t2.Rows[0].Cells[0].VerticalAlign = VerticalAlign.Middle;
    t2.Rows[0].Cells[0].HorizontalAlign = HorizontalAlign.Center;
    t2.Rows[0].Cells[0].Controls.Add(t);
    this.Controls.Add(t2);
}

/// Build a new row for the table.
/// </summary>
/// <remarks>The row has 3 cells</remarks>
/// <returns>A TableRow that contains 3 cells</returns>
private static TableRow BuildTableRow()
{
    TableRow r = new TableRow();
    r.Cells.Add(new TableCell());
    r.Cells.Add(new TableCell());
    r.Cells.Add(new TableCell());

    r.Cells[1].HorizontalAlign = HorizontalAlign.Right;
    return r;
}

/// Build a new textbox that has standard props.
/// </summary>
/// <param name="id">The id for the textbox.</param>
/// <returns>A TextBox</returns>
private static TextBox BuildTextBox(string id)
{
    TextBox t = new TextBox();
    t.ID = id;
    t.CssClass = "textInput";
    return t;
}

Creating the Excel Workbook That Performs the Mortgage Calculation

The next step in the project takes you out of Visual Studio 2005 and into Excel 2007 to create the workbook that will be used by your Web Part, as shown in Figure 2.

Figure 2. Excel 2007 workbook that performs mortgage calculation

Workbook that performs mortgage calculation

The workbook itself is simple, but it demonstrates an important point: You can now integrate business logic from Excel with other line-of-business applications. By doing so, you can reduce costs because business analysts can make changes to the calculation model without requiring developers to recode a solution.

To create the workbook

  1. Start Excel 2007.

  2. Enter the following information into the first worksheet, "Sheet1":

    A

    B

    1

    Principal Amount

    2

    Mortgage Length

    3

    Interest Rate

    4

    Monthly Payment

  3. Name the following cells to make them easier to reference.

    • Name cell B1 PrincipalAmount.

    • Name cell B2 MortgageLength.

    • Name cell B3 InterestRate.

    • Name cell B4 Payment.

    Aa973804.note(en-us,office.12).gifNote:

    To name a cell, click Name a Range on the Formulas tab.

  4. Next, in cell B4, enter the following formula: =ABS(PMT(InterestRate/100/12,MortgageLength*12,PrincipalAmount,0,0))

  5. Finally, on the Ribbon, on the Home tab, change the format of cell B4 to currency by using the formatting options.

  6. Now that your workbook is finished, use the Save As option in Excel to save to Excel Services. Save your workbook to a document library on Office SharePoint Server 2007 that is configured as a trusted location for Excel Services. For this article, the workbook is saved to: http://YourServer/Documents/MortgageCalc.xlsx.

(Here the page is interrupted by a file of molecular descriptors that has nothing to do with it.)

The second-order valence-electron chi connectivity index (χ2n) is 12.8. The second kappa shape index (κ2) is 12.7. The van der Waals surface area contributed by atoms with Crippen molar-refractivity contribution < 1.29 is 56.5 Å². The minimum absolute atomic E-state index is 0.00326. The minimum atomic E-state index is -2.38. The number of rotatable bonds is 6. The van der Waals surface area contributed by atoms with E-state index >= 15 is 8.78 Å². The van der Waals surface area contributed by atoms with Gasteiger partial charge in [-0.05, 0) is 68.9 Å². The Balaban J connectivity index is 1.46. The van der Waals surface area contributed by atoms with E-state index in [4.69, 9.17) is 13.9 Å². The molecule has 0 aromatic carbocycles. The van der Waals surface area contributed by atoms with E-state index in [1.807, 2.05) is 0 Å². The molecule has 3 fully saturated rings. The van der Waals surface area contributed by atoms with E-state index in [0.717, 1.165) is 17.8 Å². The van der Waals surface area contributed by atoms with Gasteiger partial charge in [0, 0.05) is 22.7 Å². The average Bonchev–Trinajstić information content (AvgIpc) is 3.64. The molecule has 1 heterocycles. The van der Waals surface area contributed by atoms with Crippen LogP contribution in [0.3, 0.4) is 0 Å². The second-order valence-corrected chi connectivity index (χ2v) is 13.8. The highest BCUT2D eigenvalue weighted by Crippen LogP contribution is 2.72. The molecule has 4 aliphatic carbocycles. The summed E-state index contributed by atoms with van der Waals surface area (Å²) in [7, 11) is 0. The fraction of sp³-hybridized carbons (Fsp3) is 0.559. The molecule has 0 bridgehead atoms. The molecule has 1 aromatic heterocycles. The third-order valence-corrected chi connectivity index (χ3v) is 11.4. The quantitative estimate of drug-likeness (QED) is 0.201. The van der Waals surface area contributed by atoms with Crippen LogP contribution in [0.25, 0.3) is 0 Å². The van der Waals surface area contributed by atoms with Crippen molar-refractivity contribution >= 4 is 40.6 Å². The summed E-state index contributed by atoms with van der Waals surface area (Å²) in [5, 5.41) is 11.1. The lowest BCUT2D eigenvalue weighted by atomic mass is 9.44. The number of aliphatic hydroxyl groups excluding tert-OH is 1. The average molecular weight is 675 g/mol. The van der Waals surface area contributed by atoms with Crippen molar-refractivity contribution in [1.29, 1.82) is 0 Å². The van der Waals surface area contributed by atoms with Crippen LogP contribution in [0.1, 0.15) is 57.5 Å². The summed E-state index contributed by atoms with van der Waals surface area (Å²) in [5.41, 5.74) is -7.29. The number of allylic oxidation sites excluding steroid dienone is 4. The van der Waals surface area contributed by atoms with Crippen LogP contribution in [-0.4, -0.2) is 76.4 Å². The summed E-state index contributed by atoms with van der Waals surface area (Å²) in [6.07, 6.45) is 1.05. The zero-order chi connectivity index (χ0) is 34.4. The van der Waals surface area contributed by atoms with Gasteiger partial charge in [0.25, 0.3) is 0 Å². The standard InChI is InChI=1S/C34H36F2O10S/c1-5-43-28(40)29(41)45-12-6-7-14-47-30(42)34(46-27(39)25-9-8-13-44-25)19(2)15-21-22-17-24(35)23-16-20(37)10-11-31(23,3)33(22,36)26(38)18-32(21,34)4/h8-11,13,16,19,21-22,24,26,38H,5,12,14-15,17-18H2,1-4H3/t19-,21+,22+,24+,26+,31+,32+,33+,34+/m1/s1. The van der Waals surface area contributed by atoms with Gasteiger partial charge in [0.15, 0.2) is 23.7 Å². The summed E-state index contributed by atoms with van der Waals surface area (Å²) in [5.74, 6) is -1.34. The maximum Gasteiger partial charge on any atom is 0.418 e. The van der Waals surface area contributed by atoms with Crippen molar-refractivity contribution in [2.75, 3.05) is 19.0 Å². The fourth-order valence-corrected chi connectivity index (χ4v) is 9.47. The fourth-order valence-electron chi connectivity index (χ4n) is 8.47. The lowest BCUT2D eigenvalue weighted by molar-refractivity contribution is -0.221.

Aa973804.note(en-us,office.12).gifNote:

For more information about how to save a workbook from Excel to a document library, see How to: Save from Excel Client to the Server in the Microsoft Office SharePoint Server 2007 SDK.

For information about how to configure a document library as a trusted location, see How to: Trust a Location.

Calling the Excel Web Service to Perform the Mortgage Calculation

Now that you have created the form for mortgage calculation and the workbook that will perform the actual calculation, it is time to add the code to your Web Part that calls Excel Web Services to load the workbook, set the input values, and retrieve the output value for your mortgage calculator.

The steps for doing this are as follows:

  1. Add a reference to the Excel Web Services library.

  2. Add code to your Web Part to call the Excel Web Services DLL (Microsoft.Office.Excel.Server.WebServices.dll).

    Aa973804.note(en-us,office.12).gifNote:

    You link directly to the Excel Web Services library because you are writing a Web Part that is executed within the Windows SharePoint Services environment, rather than calling the Web service methods by using SOAP over HTTP. By linking directly in this scenario, you gain better performance and security, and you are guaranteed that your mortgage calculation form will work in all SharePoint topologies. If you were building a separate Web application (a Web application not running within Windows SharePoint Services), you would want to use the true Web service interface.

    For more information about when to link directly to the Excel Web Services DLL and when to call Excel Web Services by using SOAP over HTTP, see Loop-back SOAP Calls and Direct Linking in the Microsoft Office SharePoint Server 2007 SDK.

Adding a Reference to the Excel Web Service

To add a reference to Excel Web Services, you must have a server that has Office SharePoint Server 2007 installed. You add a reference to the Excel Web Services DLL (Microsoft.Office.Excel.Server.WebServices.dll) just as you did with the Microsoft.SharePoint.dll earlier.

To add a reference to Microsoft.Office.Excel.Server.WebServices.dll

  1. On the Project menu, click Add Reference.

  2. In the Add Reference dialog box, on the .NET tab, select Microsoft.Office.Excel.Server.WebServices.dll.

    Aa973804.note(en-us,office.12).gifNote: